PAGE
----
Friday, February 7, 2014

First Impressions - Into the Black

Our final First Impression for the month comes from Paul Baughman. This is the first page to his Scifi novel, INTO THE BLACK. My comments will be in purple and do check out what Dianne Salerni thought about this first page at her blog, In High Spirits.  

John Adler walked into the office of the Director of Advanced Projects when he heard the muffled 'Enter'.
"Hi Bill," he said.  He stopped in surprise to see three others already seated with Bill Smith in the informal conference area.
"Come in, Jack.  Have a seat."
Jack closed the door and took the one unoccupied chair at the end of the low table.  There was a mug and a carafe of coffee already set out in front of him.  Automatically, he poured himself a cup and sipped as he studied the others.
Louise Billings was a familiar face to the scientific world.  In her late forties, she still kept a trim figure and unlined face.  If her dark brown hair had any grey, it wasn't showing.  She wore a conservative business suit and a crisp white blouse.  She had started her career as a mediocre chemist with a talent for publicity and politics.  Over the last twenty years, she had used her political savvy and scientific credentials to work her way into the Directorship of the National Research Agency.
Henry Stinson was well-known both inside and outside the scientific community.  As the head of the first team that had designed and built an FTL probe based on German and Russian nobel prize work, the whole world knew his face.  He was a stocky man, in his late-fifties wearing a slightly rumpled business suit.  He was mostly bald with a fringe of grey hair that frizzed wildly.  He was known as a brilliant engineer with a flair for systems integration, and an inspired team-leader who could always get diverse personalities and backgrounds to cooperate on the job, even if they abraded each other at other times.
The third person was another man.  He was very thin, on the edge of emaciation, but his clear blue eyes, thick, wavy hair and unmarked skin showed his build to be unrelated to disease.
Jack put down his coffee and raised his eyebrows at his boss.
"Jack," Bill said.  "This is Louise Billings--"
"Mr. Adler," the woman said, rising and offering her hand.  "It's a pleasure to meet you."  Her smooth voice irritated Jack in a way he couldn't define.  He returned her firm hand-shake and turned to the others.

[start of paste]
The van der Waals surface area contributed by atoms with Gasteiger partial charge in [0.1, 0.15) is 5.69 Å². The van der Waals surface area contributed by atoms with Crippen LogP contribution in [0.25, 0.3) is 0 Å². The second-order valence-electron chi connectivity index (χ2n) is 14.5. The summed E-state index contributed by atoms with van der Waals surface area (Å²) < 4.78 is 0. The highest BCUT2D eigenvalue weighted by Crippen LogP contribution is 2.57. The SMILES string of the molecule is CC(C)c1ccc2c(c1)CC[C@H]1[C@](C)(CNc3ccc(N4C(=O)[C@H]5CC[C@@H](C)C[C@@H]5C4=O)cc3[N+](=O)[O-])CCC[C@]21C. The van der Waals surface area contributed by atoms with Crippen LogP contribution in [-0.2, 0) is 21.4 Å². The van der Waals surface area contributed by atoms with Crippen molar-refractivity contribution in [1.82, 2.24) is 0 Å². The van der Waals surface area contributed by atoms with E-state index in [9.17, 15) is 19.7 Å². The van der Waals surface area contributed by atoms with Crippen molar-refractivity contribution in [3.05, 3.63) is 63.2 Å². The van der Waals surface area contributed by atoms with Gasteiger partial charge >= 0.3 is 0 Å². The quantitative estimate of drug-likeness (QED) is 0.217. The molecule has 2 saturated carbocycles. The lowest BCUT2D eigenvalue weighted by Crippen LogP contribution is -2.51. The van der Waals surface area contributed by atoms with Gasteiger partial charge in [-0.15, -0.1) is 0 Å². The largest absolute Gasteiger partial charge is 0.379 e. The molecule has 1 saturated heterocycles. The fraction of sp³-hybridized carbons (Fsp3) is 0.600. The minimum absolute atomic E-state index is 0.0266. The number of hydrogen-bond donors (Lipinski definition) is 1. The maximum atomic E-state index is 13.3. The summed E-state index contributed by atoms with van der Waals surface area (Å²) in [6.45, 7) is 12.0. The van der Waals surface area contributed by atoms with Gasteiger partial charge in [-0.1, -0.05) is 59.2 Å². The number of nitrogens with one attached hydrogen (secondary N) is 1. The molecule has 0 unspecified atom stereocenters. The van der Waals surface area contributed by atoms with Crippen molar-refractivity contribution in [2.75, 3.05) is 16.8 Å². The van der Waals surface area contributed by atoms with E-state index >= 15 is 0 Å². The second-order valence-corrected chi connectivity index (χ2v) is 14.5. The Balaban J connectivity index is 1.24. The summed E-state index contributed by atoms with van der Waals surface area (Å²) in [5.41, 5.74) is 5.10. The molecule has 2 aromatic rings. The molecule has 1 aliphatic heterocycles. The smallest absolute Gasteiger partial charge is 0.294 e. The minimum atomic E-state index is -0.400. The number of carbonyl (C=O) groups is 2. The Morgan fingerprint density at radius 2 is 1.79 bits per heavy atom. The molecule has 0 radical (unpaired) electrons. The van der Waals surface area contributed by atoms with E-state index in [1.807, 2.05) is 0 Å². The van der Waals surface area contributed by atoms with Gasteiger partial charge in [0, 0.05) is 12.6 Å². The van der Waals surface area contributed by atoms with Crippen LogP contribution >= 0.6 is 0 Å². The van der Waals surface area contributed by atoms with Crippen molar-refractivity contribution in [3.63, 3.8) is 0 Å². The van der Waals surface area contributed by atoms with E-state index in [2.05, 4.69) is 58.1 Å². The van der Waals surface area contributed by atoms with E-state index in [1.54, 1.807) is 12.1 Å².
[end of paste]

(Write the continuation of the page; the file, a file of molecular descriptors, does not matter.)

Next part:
"Henry Stinson," Bill continued, "leader of the FTL Project."
"Mr. Adler," Stinson said.  Stinson's hand-shake was just as firm as Billings', but seemed friendlier...

My first impression is that the pacing is too slow. There's too much telling which slows the story down and doesn't really help me to know any of the characters. My suggestion is to get right down to the introductions, which occurs at the very end of this first page, then, as people speak, show us something about them. Not much, just enough to make an impression which can then be emphasized later. But get to what this meeting is about - the FTL project perhaps? - and give us a reason to care about the main character, who I assume is Jack. Another thought is to begin with Jack walking into the building and show his inner dialogue about the meeting. Does he know what it's about? How is he feeling about it? Is he happy? Sad? By giving us a reason to connect to Jack, you'll also give us a reason to follow him into the next page.
That said, I'll just add that I'm speaking as a reader who connects with characters more than plot. Someone else might have a completely different take and for that reason I'm hoping you, dear reader, will offer your comments :)

A big thank-you to Paul for submitting!


  1. This comment has been removed by the author.

  2. I agree with your assessment. Chuck the three paragraphs of description and start with introductions. Introduce that stuff slowly. And we need more of what Jack is thinking and feeling so we can connect with him.
    (Sorry, typo in first comment.)

  3. Ditto. . . perhaps the opening sentence could be something like this: As Jack cracked the door to the Director of Advanced Projects' office, a muffled voice said, "Enter."

  4. I agree about the slow pacing. I'd make the first sentence more gripping with some descriptions maybe

  5. I already commented on Diane's blog, but I agree that there's too much character background and not enough personality on the first page.

  6. I enjoyed this start, but I must agree with the others about the use of so much character description. What they look like doesn't matter nearly as much as how they behave, or how Jack reacts to seeing them there. Let readers draw their own conclusions about the characters, based on what they do... or what they're thinking. Physical descriptions may allow us to "see" them, but you want to make us get a deeper perception beyond what they look like.

  7. I really like the voice a lot and I'm super curious on what the meeting is about, but agree with the others that there is too much description right off the bat which does slow it down. Just the name of the Director's office makes it very intriguing so I like Marcy's idea of having some internal thoughts about him wondering about that at the beginning. :)

  8. Very fun to have critiques here. Lots of talent. Oh the joys of balancing everything... :)

  9. Nice one Paul and of course Marcy!


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